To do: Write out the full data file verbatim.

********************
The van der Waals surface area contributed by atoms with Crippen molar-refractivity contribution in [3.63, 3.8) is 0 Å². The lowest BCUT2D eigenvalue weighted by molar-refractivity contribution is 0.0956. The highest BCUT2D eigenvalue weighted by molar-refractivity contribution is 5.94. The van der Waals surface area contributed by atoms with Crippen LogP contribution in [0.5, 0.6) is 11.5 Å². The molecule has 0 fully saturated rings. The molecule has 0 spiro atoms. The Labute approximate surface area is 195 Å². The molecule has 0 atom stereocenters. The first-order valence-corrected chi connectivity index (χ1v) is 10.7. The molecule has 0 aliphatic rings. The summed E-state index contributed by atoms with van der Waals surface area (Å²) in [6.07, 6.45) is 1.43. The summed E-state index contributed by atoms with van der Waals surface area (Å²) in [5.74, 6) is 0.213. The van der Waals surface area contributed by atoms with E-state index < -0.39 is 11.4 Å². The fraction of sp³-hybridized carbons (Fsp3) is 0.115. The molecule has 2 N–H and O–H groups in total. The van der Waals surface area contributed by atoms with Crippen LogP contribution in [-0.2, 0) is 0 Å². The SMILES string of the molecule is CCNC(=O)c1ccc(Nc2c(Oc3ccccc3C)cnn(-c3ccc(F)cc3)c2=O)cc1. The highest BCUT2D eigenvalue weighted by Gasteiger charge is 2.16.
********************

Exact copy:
The van der Waals surface area contributed by atoms with Crippen molar-refractivity contribution in [3.63, 3.8) is 0 Å². The lowest BCUT2D eigenvalue weighted by molar-refractivity contribution is 0.0956. The highest BCUT2D eigenvalue weighted by molar-refractivity contribution is 5.94. The van der Waals surface area contributed by atoms with Crippen LogP contribution in [0.5, 0.6) is 11.5 Å². The molecule has 0 fully saturated rings. The molecule has 0 spiro atoms. The Labute approximate surface area is 195 Å². The molecule has 0 atom stereocenters. The first-order valence-corrected chi connectivity index (χ1v) is 10.7. The molecule has 0 aliphatic rings. The summed E-state index contributed by atoms with van der Waals surface area (Å²) in [6.07, 6.45) is 1.43. The summed E-state index contributed by atoms with van der Waals surface area (Å²) in [5.74, 6) is 0.213. The van der Waals surface area contributed by atoms with E-state index < -0.39 is 11.4 Å². The fraction of sp³-hybridized carbons (Fsp3) is 0.115. The molecule has 2 N–H and O–H groups in total. The van der Waals surface area contributed by atoms with Crippen LogP contribution in [-0.2, 0) is 0 Å². The SMILES string of the molecule is CCNC(=O)c1ccc(Nc2c(Oc3ccccc3C)cnn(-c3ccc(F)cc3)c2=O)cc1. The highest BCUT2D eigenvalue weighted by Gasteiger charge is 2.16.